So I think, similarly to the full workout of L. Euler about the multivaluedness of the logarithm and then the representation of the gamma-function as an infinite sum of partial products, we need some more idea here - the E. Schroeder-idea seems to me just like a small insular solution, however nice ever...

(just as a remark: you might consider the two common versions of the interpolation of the Fibonacci numbers $$fib(n)$$ to continuous functions of the index: there is one ansatz providing real numbers for real index, and another ansatz (in analogy perhaps to the Schroeder method) which gives complex numbers for real indexes but seems more smooth when seen overall in the complex plane. See a small essay about this at my homepage)

• I presume that by "the first ansatz" you mean the φⁿ±φ⁻ⁿ thing. I have nod idea about the other, but I am very curious about it now, especially as you say it is an instance of the Schroeder method ... which sounds like it could do with 'tapering' by means of a nice familiar & relatively simple example for someone coaching themself in it from the beginning! Anyway - thank-you for the information ... but it dashed my hopes a bit when you began to speak of it being yet another insular effort. But I think (i) it does require fundamentally new thought (ii) it is there - yet to be found! – AmbretteOrrisey Dec 7 '18 at 20:36
• @AmbretteOrrisey: thanks for your comment. Unfortunately I'm much busy this and next days and have no space to step in again. Let's see end of next week... – Gottfried Helms Dec 8 '18 at 9:12
• Of course I don't expect you to dispense me a course on the Schroeder method! On the contrary, thankyou for taking the trouble to steer my attention in that direction. And I do often just throw ideas out without the expectation that those who catch them process or develop them for me! – AmbretteOrrisey Dec 8 '18 at 12:31
• @AmbretteOrrisey: I've found my old discussion about the interpolation of the fibonacci numbers, I've added the link to my remark in my answer. First I thought I'd posted that as Q&A here in MSE but I did not know this place here and communicated via the sci.math-newsgroup in the usenet. Hope the essay is helpful/explanative about my remark. – Gottfried Helms Dec 9 '18 at 2:47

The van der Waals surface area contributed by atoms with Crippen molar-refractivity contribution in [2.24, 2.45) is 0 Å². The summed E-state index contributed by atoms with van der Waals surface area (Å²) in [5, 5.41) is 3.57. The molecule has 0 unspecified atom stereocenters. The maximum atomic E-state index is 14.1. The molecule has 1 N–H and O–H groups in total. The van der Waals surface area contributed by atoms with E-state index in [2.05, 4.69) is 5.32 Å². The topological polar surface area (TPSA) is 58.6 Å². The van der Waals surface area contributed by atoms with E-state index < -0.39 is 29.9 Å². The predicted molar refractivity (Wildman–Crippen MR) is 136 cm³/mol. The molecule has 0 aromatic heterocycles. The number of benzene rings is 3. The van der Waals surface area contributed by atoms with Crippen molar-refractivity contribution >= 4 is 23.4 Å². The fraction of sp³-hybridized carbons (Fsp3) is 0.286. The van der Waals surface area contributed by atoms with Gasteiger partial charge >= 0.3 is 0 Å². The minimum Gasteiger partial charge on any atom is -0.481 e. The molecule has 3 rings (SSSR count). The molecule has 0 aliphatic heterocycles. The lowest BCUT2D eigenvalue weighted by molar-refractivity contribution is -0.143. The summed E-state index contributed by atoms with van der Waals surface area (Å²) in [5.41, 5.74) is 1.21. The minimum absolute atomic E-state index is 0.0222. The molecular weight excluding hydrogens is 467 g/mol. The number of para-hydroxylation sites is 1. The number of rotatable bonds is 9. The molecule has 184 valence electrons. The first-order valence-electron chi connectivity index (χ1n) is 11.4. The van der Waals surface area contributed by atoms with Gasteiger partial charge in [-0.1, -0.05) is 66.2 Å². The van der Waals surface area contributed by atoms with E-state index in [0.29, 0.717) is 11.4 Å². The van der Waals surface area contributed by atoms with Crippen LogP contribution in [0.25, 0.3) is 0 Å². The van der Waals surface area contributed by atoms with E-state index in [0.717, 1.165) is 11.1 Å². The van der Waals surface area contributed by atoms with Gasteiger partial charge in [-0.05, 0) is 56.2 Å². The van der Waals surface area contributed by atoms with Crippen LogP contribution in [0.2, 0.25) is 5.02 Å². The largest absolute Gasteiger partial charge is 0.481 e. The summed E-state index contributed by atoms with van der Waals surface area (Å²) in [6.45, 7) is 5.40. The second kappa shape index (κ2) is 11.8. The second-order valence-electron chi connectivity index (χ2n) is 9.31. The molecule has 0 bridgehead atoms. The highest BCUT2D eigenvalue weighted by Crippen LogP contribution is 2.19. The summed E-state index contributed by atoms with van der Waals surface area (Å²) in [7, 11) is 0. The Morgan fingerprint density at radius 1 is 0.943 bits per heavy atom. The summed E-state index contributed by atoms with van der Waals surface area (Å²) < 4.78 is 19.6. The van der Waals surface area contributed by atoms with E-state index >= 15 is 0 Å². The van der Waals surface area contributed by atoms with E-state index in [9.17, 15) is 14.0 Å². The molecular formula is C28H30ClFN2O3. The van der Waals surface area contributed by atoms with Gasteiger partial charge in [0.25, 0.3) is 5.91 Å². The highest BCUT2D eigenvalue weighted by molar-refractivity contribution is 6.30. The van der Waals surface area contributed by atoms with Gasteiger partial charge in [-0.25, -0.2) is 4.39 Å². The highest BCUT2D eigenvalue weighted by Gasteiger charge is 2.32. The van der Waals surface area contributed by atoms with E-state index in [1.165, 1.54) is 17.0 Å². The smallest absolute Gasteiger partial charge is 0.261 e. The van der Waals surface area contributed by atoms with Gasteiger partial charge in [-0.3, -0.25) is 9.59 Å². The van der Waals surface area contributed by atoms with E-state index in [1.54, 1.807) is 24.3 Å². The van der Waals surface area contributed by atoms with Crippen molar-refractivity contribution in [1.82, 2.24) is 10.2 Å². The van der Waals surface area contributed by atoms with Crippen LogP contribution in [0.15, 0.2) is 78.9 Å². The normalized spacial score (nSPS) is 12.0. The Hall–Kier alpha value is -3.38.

• Looks ike you're giving me a course of instruction anyway! That's your work? I think I can discern your style of writing in it. I've only just looked at it - it'll take a while for that to mature. I see the 'other' form of the 'continuous-isation' of the fibonacci numbers - a spiral in the complex plane. Thanks for your ongoing attention ... please don't be tempted to make inroads into your time ... it wasn't meant as a subtle goad or anything when I said I don't expect a course of instruction, and plenty to be fornow.¶ Thanks for that direction - I shall assuredly enjoy delving into that. – AmbretteOrrisey Dec 9 '18 at 8:42

There is a remarkable expression I've found in this connection that might have some bearing on the matter for the iterates the Taylor series of $$\operatorname{f}(x)\to x^{\operatorname{f}(x)}$$ when $$x\equiv e^z$$, such that $$\operatorname{f_0}(x)\equiv1 ,$$$$\operatorname{f_1}(x)\equiv \exp(z) ,$$$$\operatorname{f_2}(x)\equiv \exp(z\exp(z)) ,$$ etc. The coefficients for $$k=0\dots n$$ are those of the Lambert W-function; but thereafter, for $$k>n$$ the coefficients are given by the following recursion. Let $$a_{n,0}=1\forall n$$, $$a_{0,k}=0$$ for $$k>0$$, & thereafter $$a_{n,k}={1\over n}\sum_{j=1}^k ja_{n,k-j}a_{n-1,j-1} .$$ These coefficients are in a sense 'wasted' upthrough $$k=n$$, inthat they do not actually appear in the Taylor series; and yet they still serve the function of being necessary for the generation of the coefficients that do appear. It is fascinating to my mind, the way there is a kind of discontinuity in the series - the coeffiecients generated by this recursion 'peeling-away' one-at-a -time as $$n$$ is incremented, 'revealing' the coefficients of the Lambert W-function 'underneath'; and it is a well known result that the limit as the $$\operatorname{f}(x)\to x^{\operatorname{f}(x)}$$ tends to $$\infty$$ is indeed the Lambert W-function.

Whether this is susceptible of treatment by Schroeder's method I would not venture definitely to say at the present time, as, though I see in outline how that method can be applied to something like the recursion that gives the Fibonacci numbers, I am rather daunted by that discontinuity in the generation of the coefficients in this case; and I cannot see at a glance how it would be encoded.